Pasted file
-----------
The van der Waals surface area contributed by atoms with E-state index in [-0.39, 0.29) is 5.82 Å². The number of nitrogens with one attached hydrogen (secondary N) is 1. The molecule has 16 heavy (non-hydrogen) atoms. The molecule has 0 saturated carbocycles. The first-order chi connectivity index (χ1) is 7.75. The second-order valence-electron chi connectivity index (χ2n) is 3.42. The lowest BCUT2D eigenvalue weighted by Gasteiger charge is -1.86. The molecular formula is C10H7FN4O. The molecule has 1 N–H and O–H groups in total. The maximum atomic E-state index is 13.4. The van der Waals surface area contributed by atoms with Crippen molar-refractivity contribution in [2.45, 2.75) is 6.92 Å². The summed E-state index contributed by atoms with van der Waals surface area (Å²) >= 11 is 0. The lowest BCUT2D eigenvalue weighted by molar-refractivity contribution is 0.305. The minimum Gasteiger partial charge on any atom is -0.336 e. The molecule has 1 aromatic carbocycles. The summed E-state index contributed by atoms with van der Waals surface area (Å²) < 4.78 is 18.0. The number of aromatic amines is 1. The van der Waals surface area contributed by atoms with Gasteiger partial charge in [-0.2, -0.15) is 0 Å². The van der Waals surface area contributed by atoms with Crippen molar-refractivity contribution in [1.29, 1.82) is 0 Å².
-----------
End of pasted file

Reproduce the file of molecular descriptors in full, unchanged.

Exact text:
The van der Waals surface area contributed by atoms with E-state index in [-0.39, 0.29) is 5.82 Å². The number of nitrogens with one attached hydrogen (secondary N) is 1. The molecule has 16 heavy (non-hydrogen) atoms. The molecule has 0 saturated carbocycles. The first-order chi connectivity index (χ1) is 7.75. The second-order valence-electron chi connectivity index (χ2n) is 3.42. The lowest BCUT2D eigenvalue weighted by Gasteiger charge is -1.86. The molecular formula is C10H7FN4O. The molecule has 1 N–H and O–H groups in total. The maximum atomic E-state index is 13.4. The van der Waals surface area contributed by atoms with Crippen molar-refractivity contribution in [2.45, 2.75) is 6.92 Å². The summed E-state index contributed by atoms with van der Waals surface area (Å²) >= 11 is 0. The lowest BCUT2D eigenvalue weighted by molar-refractivity contribution is 0.305. The minimum Gasteiger partial charge on any atom is -0.336 e. The molecule has 1 aromatic carbocycles. The summed E-state index contributed by atoms with van der Waals surface area (Å²) < 4.78 is 18.0. The number of aromatic amines is 1. The van der Waals surface area contributed by atoms with Gasteiger partial charge in [-0.2, -0.15) is 0 Å². The van der Waals surface area contributed by atoms with Crippen molar-refractivity contribution in [1.29, 1.82) is 0 Å².